SCORE SO FAR: 2

 

  1. Can you describe her in one short sentence without mentioning her love life, her physical appearance, or the words ‘strong female character’?

A compassionate, innocent young opera singer gets a start on her fledgling career, but at a terrible, creepy price.

SCORE SO FAR: 3

 

  1. Does she make decisions that aren’t influenced by her love life?

Christine’s love life is a major factor of her story, and modern adaptations of the story really turn this up to eleven. One of the biggest parts of The Phantom of the Opera is the love triangle between Raoul, Christine’s childhood sweetheart, the Phantom, Christine’s crazy stalker, and Christine herself.

Edward-Bella-Jacob-twilighters-31600408-500-356
God, that sounds familiar… (image: fanpop.com)

This is where the original novel and the modern adaptations really start to differ. In Leroux’s novel, it was made pretty clear that any affection between the Phantom and Christine was incredibly one-sided. Not only did he kidnap her multiple times, he pretended to be the ghost of her dead father, tried to make her directly responsible for killing a bunch of people that she loved, and attempts to force her to marry him (which, at the time that the novel was written, could often be a veiled way of referring to rape). Christine is pretty understandably not into any of this, and at one point admits that she’s been carrying around a pair of scissors so that she could kill herself in case he tried to force himself on her. At the end, she does agree to become his wife and kisses him, but it’s because if she didn’t agree he would blow up the opera house and kill everyone inside.

In most modern adaptations – and more specifically, the Andrew Lloyd Webber musical – all of this is toned way down. The Phantom kidnaps Christine a few times but it’s heavily implied that there is some kind of romantic or sexual attraction between them, with the Phantom representing all the forbidden, seductive stuff Christine isn’t supposed to enjoy if she wants to be thought of as a nice young girl. The threat of rape and mass murder is pretty much removed, and Christine’s choice at the end is reduced directly down to which cute boy she’s going to kiss. She doesn’t choose for the greater good, she chooses for the good of the man she loves, and that’s a big difference.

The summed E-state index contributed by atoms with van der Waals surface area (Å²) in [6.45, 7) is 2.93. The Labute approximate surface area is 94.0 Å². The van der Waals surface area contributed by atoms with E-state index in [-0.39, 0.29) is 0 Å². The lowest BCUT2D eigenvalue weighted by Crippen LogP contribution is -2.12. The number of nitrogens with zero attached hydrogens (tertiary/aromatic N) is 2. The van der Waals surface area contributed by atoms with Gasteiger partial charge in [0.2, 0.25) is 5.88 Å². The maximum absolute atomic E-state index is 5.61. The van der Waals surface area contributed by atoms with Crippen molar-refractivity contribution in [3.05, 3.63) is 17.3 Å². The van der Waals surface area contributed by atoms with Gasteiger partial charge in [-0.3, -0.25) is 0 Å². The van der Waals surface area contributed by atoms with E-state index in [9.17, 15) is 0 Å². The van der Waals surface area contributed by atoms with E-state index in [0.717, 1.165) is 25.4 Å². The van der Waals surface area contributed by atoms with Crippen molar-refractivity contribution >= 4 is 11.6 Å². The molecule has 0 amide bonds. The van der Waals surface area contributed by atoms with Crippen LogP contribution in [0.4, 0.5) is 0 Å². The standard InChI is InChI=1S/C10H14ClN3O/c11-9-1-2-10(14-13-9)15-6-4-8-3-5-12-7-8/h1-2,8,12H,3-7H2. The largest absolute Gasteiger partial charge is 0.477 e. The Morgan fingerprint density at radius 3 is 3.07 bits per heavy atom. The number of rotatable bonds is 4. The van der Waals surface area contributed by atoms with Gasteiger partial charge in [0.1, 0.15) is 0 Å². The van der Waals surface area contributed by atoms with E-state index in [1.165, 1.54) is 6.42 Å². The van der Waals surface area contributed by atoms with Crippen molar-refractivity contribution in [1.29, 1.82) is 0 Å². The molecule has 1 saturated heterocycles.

As I’ve already mentioned, Christine doesn’t actually get to make a lot of decisions for herself anyway. This means a lot of the stuff about her motivations is crammed down into the one or two decisions she does get to make of her own accord. This means that it’s often difficult to tell what’s really motivating her – for example, when she chooses to marry Raoul is she doing so because she really loves him, or because she thinks that he can take her out of poverty and away from the clutches of the Phantom? You can make a case for either and you’ll get different answers depending on which adaptation you look at.

I’m not inclined to be generous here, though, because whichever choice Christine makes she’s also choosing a man. There’s no path that she can go down that doesn’t come with a boyfriend attached, whether that’s Raoul or the Phantom. If she made more decisions of her own – even something as simple as asking to replace Carlotta, rather than waiting for somebody else to put her forward for the role – then she might have at least got a half point. But there’s no getting away from the fact that of the few choices she makes, the overwhelming majority of them are to do with who she’s going to spend her life with. I’m withholding the point.

SCORE SO FAR: 3

 

  1. Does she develop over the course of the story?

Christine does develop over the story. She becomes much less naïve, much more confident and becomes a better singer. She stops being quite so trusting and gains a certain measure of independence – but the novel was set in nineteenth-century France, so not too much independence. I’ll give her the point.

SCORE SO FAR: 4

 

  1. Does she have a weakness?

Christine does have some weaknesses – many more in the original novel than in the musical adaptation, but they are there. She’s far too trusting to the point where it actually gets her into trouble, directly catapulting her into the path of the Phantom. She also has a really difficult time letting go of the past, to the extent that she deludes herself into thinking that her father’s ghost has sent her the ‘Angel of Music’ rather than telling someone about the creepy voice she’s been hearing lately.

side-eye-2
Are…are we not going to talk about that? (image: lifeandstylemag.com)